T-SQL TuesdayAt my first official DBA job, I was being trained the current DBA on deploying stored procedures.  They had system where you received a ticket with the SQL file attached.  You proceed to see if the procedure existed and if it did.  You right click on it and look at who had access to it and print screened it.  You then procedure to drop the procedure and the run the create procedure you were sent and then go through Enterprise Manger and re-grant the permissions.  Being new to the company I waited a week or so before I asked why we did not use the ALTER command instead of all the other nonsense.  This was a first exposure to having to deploy changes to the databases and still surprises considering they had a team of consultants sending them the changes to be made.  They interestingly enough also had the bad practice of using Enterprise Manager later SSMS to insert columns in the table because they insisted that the created and modified user and date fields had to be last four columns.  Luckily even after 10 years this database was only 20 GBs.  Thankfully processes were change for future systems.

Fast forwarding to the future my current employer has every database engineer write the code where is completely redployable.  So I could run it 100 times and it not break anything.  I might look stupid but I wouldn’t cause any harm.  We have processes in place that pull scripts from git and based on their name it automatically deploys it to the servers and databases it needs to in development environments.  This is all a custom written solution.  It automatically sends out emails when code checked in breaks the builds.  To do hotrolls we have custom written solution that a database engineer wrote for us that uses a combination of Powershell and Nant to deploy the same files.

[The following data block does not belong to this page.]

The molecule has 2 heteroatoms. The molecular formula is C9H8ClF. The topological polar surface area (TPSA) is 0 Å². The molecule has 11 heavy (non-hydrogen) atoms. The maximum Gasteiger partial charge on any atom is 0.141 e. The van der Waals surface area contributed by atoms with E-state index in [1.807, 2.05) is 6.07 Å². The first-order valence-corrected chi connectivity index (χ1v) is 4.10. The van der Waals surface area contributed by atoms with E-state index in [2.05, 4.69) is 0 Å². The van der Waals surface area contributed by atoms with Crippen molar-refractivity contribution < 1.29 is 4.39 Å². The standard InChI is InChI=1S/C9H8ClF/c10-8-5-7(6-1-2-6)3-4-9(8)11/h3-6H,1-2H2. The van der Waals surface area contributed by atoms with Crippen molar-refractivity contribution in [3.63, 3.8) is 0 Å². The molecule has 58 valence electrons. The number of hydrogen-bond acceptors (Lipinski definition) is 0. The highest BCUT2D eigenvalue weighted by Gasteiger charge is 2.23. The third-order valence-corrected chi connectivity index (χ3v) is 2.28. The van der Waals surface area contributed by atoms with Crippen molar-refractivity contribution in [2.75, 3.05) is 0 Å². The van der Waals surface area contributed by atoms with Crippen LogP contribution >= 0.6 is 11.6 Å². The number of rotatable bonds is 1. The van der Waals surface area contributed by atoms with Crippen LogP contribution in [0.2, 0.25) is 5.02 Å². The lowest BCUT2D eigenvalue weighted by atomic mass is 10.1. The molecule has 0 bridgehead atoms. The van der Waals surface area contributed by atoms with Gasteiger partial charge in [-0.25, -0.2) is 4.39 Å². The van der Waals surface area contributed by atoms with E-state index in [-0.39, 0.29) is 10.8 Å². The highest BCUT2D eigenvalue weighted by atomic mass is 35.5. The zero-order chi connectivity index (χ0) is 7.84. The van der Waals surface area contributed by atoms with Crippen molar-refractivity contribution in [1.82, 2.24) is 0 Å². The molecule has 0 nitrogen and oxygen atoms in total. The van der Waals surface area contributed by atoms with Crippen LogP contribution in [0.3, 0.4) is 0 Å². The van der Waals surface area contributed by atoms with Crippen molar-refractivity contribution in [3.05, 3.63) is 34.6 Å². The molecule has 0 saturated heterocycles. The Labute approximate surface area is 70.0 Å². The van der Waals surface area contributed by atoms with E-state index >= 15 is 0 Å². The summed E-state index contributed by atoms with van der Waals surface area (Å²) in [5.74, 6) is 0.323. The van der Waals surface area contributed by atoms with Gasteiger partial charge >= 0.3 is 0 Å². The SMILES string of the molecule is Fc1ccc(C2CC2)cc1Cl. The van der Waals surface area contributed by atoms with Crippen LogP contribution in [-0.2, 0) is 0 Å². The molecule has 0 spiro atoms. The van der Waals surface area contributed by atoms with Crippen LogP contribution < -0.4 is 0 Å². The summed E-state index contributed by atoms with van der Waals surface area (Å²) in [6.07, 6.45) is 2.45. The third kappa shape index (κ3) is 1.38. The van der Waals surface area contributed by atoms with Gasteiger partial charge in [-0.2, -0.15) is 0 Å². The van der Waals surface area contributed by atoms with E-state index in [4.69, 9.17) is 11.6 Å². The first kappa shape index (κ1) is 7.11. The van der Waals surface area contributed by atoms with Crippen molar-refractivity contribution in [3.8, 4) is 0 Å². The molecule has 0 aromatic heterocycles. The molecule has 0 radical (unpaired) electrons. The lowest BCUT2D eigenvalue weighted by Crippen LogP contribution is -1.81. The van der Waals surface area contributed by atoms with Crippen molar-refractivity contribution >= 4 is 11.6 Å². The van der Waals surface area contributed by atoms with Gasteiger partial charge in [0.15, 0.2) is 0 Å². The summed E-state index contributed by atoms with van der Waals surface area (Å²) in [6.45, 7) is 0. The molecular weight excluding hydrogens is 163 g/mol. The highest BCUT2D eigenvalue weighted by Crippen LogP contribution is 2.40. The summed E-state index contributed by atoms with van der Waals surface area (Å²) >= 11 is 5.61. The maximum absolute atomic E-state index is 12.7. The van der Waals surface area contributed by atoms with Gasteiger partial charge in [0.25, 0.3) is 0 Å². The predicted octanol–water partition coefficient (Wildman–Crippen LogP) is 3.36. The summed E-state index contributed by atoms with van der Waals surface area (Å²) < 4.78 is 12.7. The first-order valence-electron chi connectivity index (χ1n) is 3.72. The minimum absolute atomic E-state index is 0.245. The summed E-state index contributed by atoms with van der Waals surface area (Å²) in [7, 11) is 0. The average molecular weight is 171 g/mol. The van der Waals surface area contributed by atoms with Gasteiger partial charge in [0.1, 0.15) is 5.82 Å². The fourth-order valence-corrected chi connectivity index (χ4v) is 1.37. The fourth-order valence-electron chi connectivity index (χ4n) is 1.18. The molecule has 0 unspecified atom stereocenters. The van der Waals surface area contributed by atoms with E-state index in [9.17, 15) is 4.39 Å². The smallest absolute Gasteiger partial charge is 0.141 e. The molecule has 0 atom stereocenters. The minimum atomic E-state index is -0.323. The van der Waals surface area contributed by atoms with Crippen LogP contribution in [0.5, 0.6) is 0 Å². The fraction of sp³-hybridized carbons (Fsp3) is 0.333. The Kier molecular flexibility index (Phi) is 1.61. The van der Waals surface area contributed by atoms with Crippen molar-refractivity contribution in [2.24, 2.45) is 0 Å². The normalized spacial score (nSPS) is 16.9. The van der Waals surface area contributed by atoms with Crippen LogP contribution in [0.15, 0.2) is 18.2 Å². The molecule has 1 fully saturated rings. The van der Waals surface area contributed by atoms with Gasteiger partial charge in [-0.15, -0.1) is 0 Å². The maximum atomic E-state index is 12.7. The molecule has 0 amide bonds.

Overall I think the key to making changes to your databases is never do it with GUI, always write a script that will make the change and if ran a second wouldn’t do anything.  This allows you to redeploy you code anywhere you need it.  If changing a procedure always use ALTER, DROP/CREATES are just dumb.  If adding a column, it can just go on the end of the table, you shouldn’t be relying on columns to be in a certain order you do have the ability to type your SELECT statement and place the columns in any order you want.  Check to make sure your change doesn’t already exist.  This has become easier with the 2016 introduction of CREATE OR ALTER syntax.  But if you are on a lower version if you have to write a bit more code.

Tracy Boggiano
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Tracy Boggiano

Database Administrator at ChannelAdvisor
Tracy has spent over 20 years in IT and has been using SQL Server since 1999 and is currently certified as a MCSE Data Management and Analytics. She has worked on SQL Server 6.5 and up including currently SQL 2017 RC1. She enjoys monitoring, performance tuning, and high availability and disaster recovery technologies. Tracy is currently a co-organizar the for special interest group for Advanced DBA Topics for the TriPASS user group.

She also tinkered with databases in middle school to keep her sports card collection organized.

Tracy has volunteered through the NC Guardian ad Litem program since 2003 advocating for abused and neglected foster children in court.This is her passion outside of SQL Server and favorite job.More information about this program in North Carolina can be found at http://volunteerforgal.org or the national organization CASA at http://www.casaforchildren.org.
Tracy Boggiano
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